Conversation Tips for Hopes and Preferences in English


In English, there are various expressions and structures that can help you share your hopes for the future and convey your preferences in different situations. This lesson explores useful phrases and examples to help you articulate these emotions effectively.


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Conversation Tips for Suggestions and Advice


Expressing hopes in English


There are various expressions you can use to convey your hopes and preferences, either for the long-term future or for the more immediate future.


Hopes for the long-term future


Here are some helpful expressions for discussing what you wish to occur in your life or the changes you’d like to witness.


  • In an ideal world, I’d …


In an ideal world, I’d travel the world and learn multiple languages.


  • In an ideal world, there …


In an ideal world, there would be equal opportunities for everyone.


  • It would be great / fantastic / wonderful if ….


It would be great if we could find a solution to climate change.


  • In the long-term, I’m hoping …


Follow either with an infinitive or a “that” clause.

In the long-term, I’m hoping to start my own business.


In the long-term, I’m hoping that I will buy a house.


  • I’ve always hoped for (+ noun)


I’ve always hoped for a stable career.


  • I’ve always dreamed of …. (+ ing)


I’ve always dreamed of visiting every continent.


Hopes for the near future


  • I’m hoping for … (+ noun)


I’m hoping for some good news soon.


  • I’m hoping to get …


I’m hoping to get a promotion at work.


  • I would like…


I would like to spend a weekend at the beach.

(The short form of “I would like” is “I’d like”.)


Remember: you can follow “I would like / I’d like” with either a noun or a verb.


I’d like a cup of coffee.

I’d like to visit New York.


  • I really want… (Using “want” can be impolite unless you are talking to a close friend or family member.)


I really want a new laptop.


  • Something I’ve always wanted is…


Something I’ve always wanted is a pet dog.


  • I’d be delighted / over the moon if…


I’d be delighted if you helped me with this project.


Remember: the verb following “if” should be in the past tense, as you are talking about a hypothetical situation. This means that it looks like a second conditional sentence.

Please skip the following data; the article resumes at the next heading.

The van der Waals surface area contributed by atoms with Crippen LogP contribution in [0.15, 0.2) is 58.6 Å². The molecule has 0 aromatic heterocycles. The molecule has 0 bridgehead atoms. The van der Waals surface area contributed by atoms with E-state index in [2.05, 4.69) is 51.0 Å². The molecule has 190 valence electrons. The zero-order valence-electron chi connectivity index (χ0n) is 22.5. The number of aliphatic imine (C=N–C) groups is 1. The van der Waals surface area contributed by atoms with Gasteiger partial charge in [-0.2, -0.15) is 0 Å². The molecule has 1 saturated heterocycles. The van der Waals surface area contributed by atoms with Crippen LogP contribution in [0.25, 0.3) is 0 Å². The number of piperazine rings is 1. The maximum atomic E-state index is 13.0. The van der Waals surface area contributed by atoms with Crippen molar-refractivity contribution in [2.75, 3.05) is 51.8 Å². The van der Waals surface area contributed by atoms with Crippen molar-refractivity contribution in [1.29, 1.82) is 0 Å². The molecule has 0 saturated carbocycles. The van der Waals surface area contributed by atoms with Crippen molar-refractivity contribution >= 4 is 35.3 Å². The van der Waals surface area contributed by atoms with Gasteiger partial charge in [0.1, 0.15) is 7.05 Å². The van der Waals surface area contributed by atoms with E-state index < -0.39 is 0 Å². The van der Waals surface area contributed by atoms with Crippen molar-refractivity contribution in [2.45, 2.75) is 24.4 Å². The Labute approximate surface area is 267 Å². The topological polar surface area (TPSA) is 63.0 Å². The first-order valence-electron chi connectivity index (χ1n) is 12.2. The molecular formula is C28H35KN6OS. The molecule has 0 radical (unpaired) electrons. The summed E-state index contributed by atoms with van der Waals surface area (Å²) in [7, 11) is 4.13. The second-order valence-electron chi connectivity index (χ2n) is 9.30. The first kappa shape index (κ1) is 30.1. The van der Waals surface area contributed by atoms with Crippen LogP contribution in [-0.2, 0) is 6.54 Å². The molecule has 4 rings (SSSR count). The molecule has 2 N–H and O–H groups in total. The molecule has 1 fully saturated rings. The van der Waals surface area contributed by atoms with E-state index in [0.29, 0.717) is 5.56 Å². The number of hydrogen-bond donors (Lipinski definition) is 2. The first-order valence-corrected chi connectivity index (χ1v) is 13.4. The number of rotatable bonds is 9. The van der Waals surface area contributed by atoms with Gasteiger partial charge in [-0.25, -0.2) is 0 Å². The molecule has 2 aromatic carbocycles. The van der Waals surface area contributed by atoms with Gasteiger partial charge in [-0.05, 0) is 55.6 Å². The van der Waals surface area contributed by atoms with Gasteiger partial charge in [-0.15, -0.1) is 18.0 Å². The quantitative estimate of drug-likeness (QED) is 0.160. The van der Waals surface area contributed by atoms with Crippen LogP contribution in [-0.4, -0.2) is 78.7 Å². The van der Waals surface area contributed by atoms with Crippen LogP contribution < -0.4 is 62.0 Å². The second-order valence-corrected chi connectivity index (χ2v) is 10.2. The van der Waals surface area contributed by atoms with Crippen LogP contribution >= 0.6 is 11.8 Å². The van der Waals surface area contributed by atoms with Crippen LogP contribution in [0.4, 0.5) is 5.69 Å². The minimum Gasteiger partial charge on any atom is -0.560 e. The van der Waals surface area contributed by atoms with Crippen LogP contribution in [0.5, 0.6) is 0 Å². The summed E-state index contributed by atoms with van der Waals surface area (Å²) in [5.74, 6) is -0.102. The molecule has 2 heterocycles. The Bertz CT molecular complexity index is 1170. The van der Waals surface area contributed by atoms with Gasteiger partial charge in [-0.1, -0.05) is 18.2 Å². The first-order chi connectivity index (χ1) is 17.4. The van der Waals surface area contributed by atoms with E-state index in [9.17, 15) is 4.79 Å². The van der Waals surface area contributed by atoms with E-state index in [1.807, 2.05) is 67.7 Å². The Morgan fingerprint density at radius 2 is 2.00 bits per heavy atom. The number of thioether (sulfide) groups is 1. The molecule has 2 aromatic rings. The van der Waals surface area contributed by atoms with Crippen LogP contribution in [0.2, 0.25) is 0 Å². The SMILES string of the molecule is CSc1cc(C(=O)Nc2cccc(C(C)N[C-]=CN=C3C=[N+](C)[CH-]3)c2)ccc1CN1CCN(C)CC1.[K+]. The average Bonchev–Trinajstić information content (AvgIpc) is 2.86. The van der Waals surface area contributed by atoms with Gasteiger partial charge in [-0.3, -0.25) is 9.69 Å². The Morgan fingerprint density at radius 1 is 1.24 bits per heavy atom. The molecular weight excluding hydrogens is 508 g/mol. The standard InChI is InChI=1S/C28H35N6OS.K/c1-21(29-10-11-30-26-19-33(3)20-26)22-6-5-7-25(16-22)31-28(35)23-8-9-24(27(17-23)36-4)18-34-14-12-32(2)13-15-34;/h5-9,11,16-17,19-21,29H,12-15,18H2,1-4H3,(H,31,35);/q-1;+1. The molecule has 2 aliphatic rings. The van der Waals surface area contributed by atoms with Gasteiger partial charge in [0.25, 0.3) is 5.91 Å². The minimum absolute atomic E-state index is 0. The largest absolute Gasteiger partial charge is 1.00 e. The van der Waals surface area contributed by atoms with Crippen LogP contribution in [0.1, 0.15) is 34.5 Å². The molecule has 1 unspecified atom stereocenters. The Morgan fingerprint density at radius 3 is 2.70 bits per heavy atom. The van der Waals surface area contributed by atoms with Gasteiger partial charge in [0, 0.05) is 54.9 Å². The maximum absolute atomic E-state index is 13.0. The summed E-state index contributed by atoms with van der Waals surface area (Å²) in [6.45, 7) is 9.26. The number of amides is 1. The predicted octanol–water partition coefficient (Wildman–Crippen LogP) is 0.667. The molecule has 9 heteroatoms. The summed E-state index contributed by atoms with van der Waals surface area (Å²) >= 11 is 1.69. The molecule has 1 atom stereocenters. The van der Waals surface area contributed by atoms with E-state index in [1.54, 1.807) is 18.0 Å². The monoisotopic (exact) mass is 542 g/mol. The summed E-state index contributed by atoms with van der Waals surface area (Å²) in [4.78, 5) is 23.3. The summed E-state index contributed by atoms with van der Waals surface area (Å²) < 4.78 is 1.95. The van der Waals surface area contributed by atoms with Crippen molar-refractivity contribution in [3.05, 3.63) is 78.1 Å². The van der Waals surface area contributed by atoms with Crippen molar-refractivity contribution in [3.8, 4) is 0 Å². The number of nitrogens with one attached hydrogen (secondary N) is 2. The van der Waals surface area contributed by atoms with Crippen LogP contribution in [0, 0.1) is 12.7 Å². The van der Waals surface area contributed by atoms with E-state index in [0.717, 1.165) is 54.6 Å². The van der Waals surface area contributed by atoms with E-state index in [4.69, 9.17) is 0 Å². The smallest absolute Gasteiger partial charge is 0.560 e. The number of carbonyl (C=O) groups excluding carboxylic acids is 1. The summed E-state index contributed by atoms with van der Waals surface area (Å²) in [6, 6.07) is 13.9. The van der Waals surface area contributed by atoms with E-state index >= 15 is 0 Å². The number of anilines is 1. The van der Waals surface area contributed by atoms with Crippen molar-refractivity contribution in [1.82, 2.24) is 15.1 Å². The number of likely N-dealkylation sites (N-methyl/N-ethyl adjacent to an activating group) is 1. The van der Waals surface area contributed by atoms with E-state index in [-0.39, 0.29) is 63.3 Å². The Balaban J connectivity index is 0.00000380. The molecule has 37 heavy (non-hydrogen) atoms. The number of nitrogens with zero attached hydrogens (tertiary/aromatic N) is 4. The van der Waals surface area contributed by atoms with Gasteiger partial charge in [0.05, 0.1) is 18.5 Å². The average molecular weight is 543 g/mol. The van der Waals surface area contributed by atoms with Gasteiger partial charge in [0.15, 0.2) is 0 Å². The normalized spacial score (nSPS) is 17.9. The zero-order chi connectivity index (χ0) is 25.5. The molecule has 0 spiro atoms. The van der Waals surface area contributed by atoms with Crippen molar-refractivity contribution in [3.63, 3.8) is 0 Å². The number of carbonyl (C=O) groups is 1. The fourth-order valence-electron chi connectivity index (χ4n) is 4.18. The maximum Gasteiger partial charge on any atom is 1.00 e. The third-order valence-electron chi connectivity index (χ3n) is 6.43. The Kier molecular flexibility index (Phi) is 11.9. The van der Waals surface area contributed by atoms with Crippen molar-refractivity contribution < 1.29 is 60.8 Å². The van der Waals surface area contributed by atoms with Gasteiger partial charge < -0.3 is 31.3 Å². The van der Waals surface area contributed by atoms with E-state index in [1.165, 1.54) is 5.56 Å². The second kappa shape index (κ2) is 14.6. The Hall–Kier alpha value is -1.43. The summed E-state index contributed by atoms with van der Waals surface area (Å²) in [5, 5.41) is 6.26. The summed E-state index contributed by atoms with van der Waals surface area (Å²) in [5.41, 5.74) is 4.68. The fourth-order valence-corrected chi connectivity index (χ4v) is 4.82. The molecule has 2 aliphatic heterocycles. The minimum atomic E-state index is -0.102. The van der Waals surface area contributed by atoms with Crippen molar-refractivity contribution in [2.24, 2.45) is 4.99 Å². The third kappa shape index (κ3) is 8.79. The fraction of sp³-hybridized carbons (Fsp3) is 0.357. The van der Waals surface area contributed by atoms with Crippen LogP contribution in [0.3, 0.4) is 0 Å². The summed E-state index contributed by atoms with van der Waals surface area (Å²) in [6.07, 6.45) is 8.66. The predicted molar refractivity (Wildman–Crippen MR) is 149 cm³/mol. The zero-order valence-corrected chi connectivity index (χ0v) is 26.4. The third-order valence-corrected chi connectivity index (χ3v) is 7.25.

• What I’d like more than anything else is…


What I’d like more than anything else is a peaceful vacation.”


  • On my Christmas wish list is …


On my Christmas wish list is a new game console.



  • I’d rather have … (+ noun)


I’d rather have a quiet evening at home.


Remember: you can follow this with a comparison:


I’d rather have a quiet evening at home than go out to a noisy party.

  • I’d rather you … (+ simple past)


I’d rather you kept this information to yourself.

  • I’d prefer (+ noun)


I’d prefer a gift card over a physical gift.


Remember: after “prefer” the preposition is “to”:


I’d prefer some money for the house to tickets for the opera.

  • I’d prefer it if you … (+ simple past)


I’d prefer it if you arrived on time.


  • .. would be more suitable / would be better


A practical gift would be better than something decorative.

  • If I had a choice, I would go for… (+ noun)


“Go for” means “choose between a number of options.


If I had a choice, I would go for a career in teaching.

  • If it’s all the same to you, ….


If it’s all the same to you, I’d like to stay home tonight.



By utilizing the diverse set of expressions provided, you can share your dreams and desires with others in a meaningful and impactful manner, fostering understanding and connection in conversations about the future.


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Tips- Using Verb Tenses for Future Plans


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